Submitted to: World Agroforestry Congress
Publication Type: Abstract Only
Publication Acceptance Date: 2/3/2014
Publication Date: N/A
Citation: Interpretive Summary:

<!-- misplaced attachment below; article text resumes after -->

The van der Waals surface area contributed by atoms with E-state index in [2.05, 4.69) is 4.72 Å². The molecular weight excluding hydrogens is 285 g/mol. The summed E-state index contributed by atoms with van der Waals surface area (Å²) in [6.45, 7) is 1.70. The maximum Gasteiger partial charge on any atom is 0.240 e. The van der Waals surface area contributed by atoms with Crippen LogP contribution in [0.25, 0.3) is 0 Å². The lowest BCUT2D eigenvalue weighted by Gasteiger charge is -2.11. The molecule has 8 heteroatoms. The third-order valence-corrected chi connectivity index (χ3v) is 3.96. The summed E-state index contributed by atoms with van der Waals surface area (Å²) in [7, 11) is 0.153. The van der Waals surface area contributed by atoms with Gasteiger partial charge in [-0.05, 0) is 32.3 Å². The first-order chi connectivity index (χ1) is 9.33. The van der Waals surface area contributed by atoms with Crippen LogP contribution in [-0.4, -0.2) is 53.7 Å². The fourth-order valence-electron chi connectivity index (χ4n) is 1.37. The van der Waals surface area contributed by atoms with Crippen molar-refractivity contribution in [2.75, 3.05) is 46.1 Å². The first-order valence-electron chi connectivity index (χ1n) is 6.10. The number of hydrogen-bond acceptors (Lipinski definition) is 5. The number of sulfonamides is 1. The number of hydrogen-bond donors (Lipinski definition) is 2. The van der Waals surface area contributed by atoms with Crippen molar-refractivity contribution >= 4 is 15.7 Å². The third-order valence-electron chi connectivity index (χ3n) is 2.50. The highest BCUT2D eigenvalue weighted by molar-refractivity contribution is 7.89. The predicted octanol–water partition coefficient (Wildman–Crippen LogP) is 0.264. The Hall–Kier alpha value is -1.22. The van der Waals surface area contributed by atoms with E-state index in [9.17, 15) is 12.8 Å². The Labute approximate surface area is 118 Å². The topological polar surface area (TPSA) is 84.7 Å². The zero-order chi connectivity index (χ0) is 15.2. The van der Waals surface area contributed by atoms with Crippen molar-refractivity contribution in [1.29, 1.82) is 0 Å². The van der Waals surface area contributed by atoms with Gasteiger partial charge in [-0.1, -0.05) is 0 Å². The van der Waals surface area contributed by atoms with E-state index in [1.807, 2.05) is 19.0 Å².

Technical Abstract: Alley cropping in agroforestry practices has been shown to improve soil quality, however information on long-term effects (>10 years) of alley cropping on soils in the temperate zone is very limited. The objective of this study was to examine effects of management, landscape, and soil depth on soil bulk density, water-stable soil aggregates (WSA), soil organic carbon (C), soil nitrogen (N), and soil enzyme activity of an agroforestry practice established in 1990 in northeast Missouri. The agroforestry practice consisted of silver maple (Acer saccharinum L.) intercropped with a no-till corn (Zea mays L.)-soybean (Glycine max [L.] Merr.) rotation in the alleys. Soils from crop alleys and tree rows were collected along three transects extending from upper to lower landscape positions at 0-10, 10-20, and 20-30 cm depths in 2011. Soil enzymes assayed were fluorescein diacetate hydrolase, ß-glucosidase, ß-glucosaminidase, and dehydrogenase. Soil bulk density, WSA, C, N, and soil enzyme activities decreased with soil depth in the crop alley and tree row except for glucosaminidase. At the 20-30 cm depth C, N, and glucosidase activity parameters were similar for both crop alley and tree row. The measured soil physical and biological properties were not significantly different between crop alley and tree row. Landscape position did not significantly influence management or soil depth effects. The results of the study show that trees established in the agroforestry practice improved soil quality parameters beyond the tree row into crop alleys and up to 30 cm within the soil profile as the system matured. Results also suggest that adjustments to the alley cropping system are necessary as the tree crop matures so that the soil quality level attained under the increasing impact of the trees is maintained with compatible alley management.